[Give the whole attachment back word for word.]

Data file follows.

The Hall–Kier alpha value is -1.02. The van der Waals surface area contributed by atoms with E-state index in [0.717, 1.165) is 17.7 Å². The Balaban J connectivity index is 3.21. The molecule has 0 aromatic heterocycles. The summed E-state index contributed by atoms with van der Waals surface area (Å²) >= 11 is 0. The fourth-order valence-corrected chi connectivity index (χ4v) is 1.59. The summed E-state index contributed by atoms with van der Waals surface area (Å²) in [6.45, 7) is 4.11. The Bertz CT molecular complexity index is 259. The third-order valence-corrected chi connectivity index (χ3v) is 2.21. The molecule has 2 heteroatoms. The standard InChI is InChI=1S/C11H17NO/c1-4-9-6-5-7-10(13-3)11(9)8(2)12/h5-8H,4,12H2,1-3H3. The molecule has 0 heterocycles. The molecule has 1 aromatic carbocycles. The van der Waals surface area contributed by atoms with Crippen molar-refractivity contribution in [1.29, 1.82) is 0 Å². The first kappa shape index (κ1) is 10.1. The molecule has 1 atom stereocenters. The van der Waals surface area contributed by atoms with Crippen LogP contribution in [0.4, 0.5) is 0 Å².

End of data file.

The Hall–Kier alpha value is -1.02. The van der Waals surface area contributed by atoms with E-state index in [0.717, 1.165) is 17.7 Å². The Balaban J connectivity index is 3.21. The molecule has 0 aromatic heterocycles. The summed E-state index contributed by atoms with van der Waals surface area (Å²) >= 11 is 0. The fourth-order valence-corrected chi connectivity index (χ4v) is 1.59. The summed E-state index contributed by atoms with van der Waals surface area (Å²) in [6.45, 7) is 4.11. The Bertz CT molecular complexity index is 259. The third-order valence-corrected chi connectivity index (χ3v) is 2.21. The molecule has 2 heteroatoms. The standard InChI is InChI=1S/C11H17NO/c1-4-9-6-5-7-10(13-3)11(9)8(2)12/h5-8H,4,12H2,1-3H3. The molecule has 0 heterocycles. The molecule has 1 aromatic carbocycles. The van der Waals surface area contributed by atoms with Crippen molar-refractivity contribution in [1.29, 1.82) is 0 Å². The first kappa shape index (κ1) is 10.1. The molecule has 1 atom stereocenters. The van der Waals surface area contributed by atoms with Crippen LogP contribution in [0.4, 0.5) is 0 Å².